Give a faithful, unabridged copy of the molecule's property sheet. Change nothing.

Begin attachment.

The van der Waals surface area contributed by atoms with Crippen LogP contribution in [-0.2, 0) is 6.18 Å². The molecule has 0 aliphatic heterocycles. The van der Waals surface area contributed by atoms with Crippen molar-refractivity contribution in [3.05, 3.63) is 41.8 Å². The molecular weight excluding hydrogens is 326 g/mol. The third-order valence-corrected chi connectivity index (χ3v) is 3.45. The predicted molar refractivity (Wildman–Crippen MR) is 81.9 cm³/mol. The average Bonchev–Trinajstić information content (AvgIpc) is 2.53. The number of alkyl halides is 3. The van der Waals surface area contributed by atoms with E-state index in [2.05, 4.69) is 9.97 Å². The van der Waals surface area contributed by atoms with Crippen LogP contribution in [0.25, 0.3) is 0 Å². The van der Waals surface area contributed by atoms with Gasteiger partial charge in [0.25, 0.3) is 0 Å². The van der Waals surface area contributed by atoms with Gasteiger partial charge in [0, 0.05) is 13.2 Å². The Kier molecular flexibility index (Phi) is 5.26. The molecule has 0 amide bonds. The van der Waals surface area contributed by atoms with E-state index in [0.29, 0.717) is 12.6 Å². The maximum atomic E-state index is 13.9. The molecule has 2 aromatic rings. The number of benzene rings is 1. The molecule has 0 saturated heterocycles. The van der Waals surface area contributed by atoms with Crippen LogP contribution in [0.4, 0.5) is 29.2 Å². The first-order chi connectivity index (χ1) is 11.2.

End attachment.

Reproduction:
The van der Waals surface area contributed by atoms with Crippen LogP contribution in [-0.2, 0) is 6.18 Å². The molecule has 0 aliphatic heterocycles. The van der Waals surface area contributed by atoms with Crippen molar-refractivity contribution in [3.05, 3.63) is 41.8 Å². The molecular weight excluding hydrogens is 326 g/mol. The third-order valence-corrected chi connectivity index (χ3v) is 3.45. The predicted molar refractivity (Wildman–Crippen MR) is 81.9 cm³/mol. The average Bonchev–Trinajstić information content (AvgIpc) is 2.53. The number of alkyl halides is 3. The van der Waals surface area contributed by atoms with E-state index in [2.05, 4.69) is 9.97 Å². The van der Waals surface area contributed by atoms with Crippen LogP contribution in [0.25, 0.3) is 0 Å². The van der Waals surface area contributed by atoms with Gasteiger partial charge in [0.25, 0.3) is 0 Å². The van der Waals surface area contributed by atoms with Gasteiger partial charge in [0, 0.05) is 13.2 Å². The Kier molecular flexibility index (Phi) is 5.26. The molecule has 0 amide bonds. The van der Waals surface area contributed by atoms with E-state index in [0.29, 0.717) is 12.6 Å². The maximum atomic E-state index is 13.9. The molecule has 2 aromatic rings. The number of benzene rings is 1. The molecule has 0 saturated heterocycles. The van der Waals surface area contributed by atoms with Crippen LogP contribution in [0.4, 0.5) is 29.2 Å². The first-order chi connectivity index (χ1) is 11.2.